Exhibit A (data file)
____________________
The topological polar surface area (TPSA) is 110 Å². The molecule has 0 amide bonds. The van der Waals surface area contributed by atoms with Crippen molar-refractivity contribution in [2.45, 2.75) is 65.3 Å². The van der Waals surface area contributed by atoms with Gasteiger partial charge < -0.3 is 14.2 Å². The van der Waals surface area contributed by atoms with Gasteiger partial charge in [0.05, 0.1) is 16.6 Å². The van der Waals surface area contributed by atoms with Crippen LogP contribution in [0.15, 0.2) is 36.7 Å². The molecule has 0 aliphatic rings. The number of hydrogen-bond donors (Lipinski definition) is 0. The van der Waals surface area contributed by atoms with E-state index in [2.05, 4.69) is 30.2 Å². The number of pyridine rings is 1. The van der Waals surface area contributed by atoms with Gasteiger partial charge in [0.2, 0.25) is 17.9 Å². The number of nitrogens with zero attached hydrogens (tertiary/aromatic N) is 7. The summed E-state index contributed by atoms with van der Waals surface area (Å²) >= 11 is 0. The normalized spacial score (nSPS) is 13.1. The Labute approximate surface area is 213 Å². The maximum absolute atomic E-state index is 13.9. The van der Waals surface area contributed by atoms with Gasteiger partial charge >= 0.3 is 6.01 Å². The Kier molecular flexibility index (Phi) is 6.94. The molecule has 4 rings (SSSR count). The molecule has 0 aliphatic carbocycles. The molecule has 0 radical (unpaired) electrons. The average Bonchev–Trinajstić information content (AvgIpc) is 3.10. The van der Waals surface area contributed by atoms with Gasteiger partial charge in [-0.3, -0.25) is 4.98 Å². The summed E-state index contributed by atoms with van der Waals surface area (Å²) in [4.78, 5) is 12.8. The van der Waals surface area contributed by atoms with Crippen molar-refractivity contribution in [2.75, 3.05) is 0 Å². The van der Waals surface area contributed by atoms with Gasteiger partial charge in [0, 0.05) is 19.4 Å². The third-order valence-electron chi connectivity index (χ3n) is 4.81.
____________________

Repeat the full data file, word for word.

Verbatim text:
The topological polar surface area (TPSA) is 110 Å². The molecule has 0 amide bonds. The van der Waals surface area contributed by atoms with Crippen molar-refractivity contribution in [2.45, 2.75) is 65.3 Å². The van der Waals surface area contributed by atoms with Gasteiger partial charge < -0.3 is 14.2 Å². The van der Waals surface area contributed by atoms with Gasteiger partial charge in [0.05, 0.1) is 16.6 Å². The van der Waals surface area contributed by atoms with Crippen LogP contribution in [0.15, 0.2) is 36.7 Å². The molecule has 0 aliphatic rings. The number of hydrogen-bond donors (Lipinski definition) is 0. The van der Waals surface area contributed by atoms with E-state index in [2.05, 4.69) is 30.2 Å². The number of pyridine rings is 1. The van der Waals surface area contributed by atoms with Gasteiger partial charge in [0.2, 0.25) is 17.9 Å². The number of nitrogens with zero attached hydrogens (tertiary/aromatic N) is 7. The summed E-state index contributed by atoms with van der Waals surface area (Å²) >= 11 is 0. The normalized spacial score (nSPS) is 13.1. The Labute approximate surface area is 213 Å². The maximum absolute atomic E-state index is 13.9. The van der Waals surface area contributed by atoms with Gasteiger partial charge >= 0.3 is 6.01 Å². The Kier molecular flexibility index (Phi) is 6.94. The molecule has 4 rings (SSSR count). The molecule has 0 aliphatic carbocycles. The molecule has 0 radical (unpaired) electrons. The average Bonchev–Trinajstić information content (AvgIpc) is 3.10. The van der Waals surface area contributed by atoms with Gasteiger partial charge in [-0.3, -0.25) is 4.98 Å². The summed E-state index contributed by atoms with van der Waals surface area (Å²) in [4.78, 5) is 12.8. The van der Waals surface area contributed by atoms with Crippen molar-refractivity contribution in [2.75, 3.05) is 0 Å². The van der Waals surface area contributed by atoms with Gasteiger partial charge in [0, 0.05) is 19.4 Å². The third-order valence-electron chi connectivity index (χ3n) is 4.81.